Saturday, October 11, 2014

Review: Words for Pictures by Brian Michael Bendis


Vonze: 5 out of 5

Book Description: "One of the most popular writers in modern comics, Brian Michael Bendis reveals the tools and techniques he and other top creators use to create some of the most popular comic book and graphic novel stories of all time. Words for Pictures shows readers the creative methods of a writer at the very top of his field. Bendis guides aspiring creators through each step of the comics-making process—from idea to script to finished sequential art—for fan favorite comics like The Avengers,Ultimate Spider-ManUncanny X-Men, and more. Along the way, tips and insights from other working writers, artists, and editors provide a rare, extensive look behind the creative curtain of the comics industry. With script samples, a glossary of must-know business terms for writers, and interactive comics-writing exercises, Words for Pictures provides the complete toolbox needed to jump start the next comics-writing success story."

My thoughts: As a manga and graphic novel fan that occasionally entertains the idea of starting a webcomic (I’ve started and stopped several times), I found Words for Pictures to be a wealth of information.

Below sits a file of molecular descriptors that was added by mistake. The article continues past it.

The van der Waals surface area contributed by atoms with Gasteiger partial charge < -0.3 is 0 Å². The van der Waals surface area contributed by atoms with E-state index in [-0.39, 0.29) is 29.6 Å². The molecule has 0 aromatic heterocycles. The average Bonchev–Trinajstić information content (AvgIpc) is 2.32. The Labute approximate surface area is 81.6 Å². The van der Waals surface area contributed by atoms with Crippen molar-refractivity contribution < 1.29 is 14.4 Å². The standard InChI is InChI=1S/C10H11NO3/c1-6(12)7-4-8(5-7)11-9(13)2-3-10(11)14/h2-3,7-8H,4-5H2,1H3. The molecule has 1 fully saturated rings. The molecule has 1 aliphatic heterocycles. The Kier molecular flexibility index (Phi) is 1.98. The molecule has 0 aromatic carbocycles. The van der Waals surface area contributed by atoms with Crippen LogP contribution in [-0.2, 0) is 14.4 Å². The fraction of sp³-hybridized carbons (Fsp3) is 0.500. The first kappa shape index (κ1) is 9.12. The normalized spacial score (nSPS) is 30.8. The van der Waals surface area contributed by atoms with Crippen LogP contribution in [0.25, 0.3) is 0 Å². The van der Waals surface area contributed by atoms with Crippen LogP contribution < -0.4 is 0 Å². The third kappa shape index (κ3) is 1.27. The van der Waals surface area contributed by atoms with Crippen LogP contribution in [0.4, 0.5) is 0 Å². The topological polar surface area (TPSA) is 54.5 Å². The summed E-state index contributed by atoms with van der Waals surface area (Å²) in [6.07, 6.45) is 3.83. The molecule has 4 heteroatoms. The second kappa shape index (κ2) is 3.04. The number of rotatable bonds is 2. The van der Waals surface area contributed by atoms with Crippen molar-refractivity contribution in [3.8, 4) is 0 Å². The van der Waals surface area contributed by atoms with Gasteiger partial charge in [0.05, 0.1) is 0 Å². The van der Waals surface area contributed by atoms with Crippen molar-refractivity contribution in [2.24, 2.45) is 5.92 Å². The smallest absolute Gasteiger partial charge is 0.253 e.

For aspiring comic artists and writers, the book covers the modern comic book script, writing for the artists, the editors’ roundtable, the writer’s FAQS, the business of comics writing, and writing exercises. This being my first “how to write comics” book, my eyes were instantly opened to differences in story outline styles, the aspects and challenges of collaborations, and elements to observe next time I read a really good or really bad comic or graphic novel. I found it helpful that Brian Michael Bendis offers not only his perspective, but also the views and opinions of other writers and artists. I never realized how little I know about the “behind-the-scenes” end of the comic world.

For those interested in writing in general, Bendis offers clear advice in the writer’s FAQs, the business of comics writing (which can be applied to any creative manuscript), writing exercises, and his conclusion. His personal story, of going from fan to his dream job, is very inspiring.

Furthermore, for the typical comics fan, the book is also a fun read to discover how the creative individuals behind the superheroes work.

Overall, the book is a good guide to inform and inspire an individual about the comics writing process. It doesn’t tell you how or what to write (for that I’m guessing you’d need Bendis’ comic and graphic novel writing class), but it gives a strong overview of the aspects of the business.

I received this book from the Blogging for Books program in exchange for this review.

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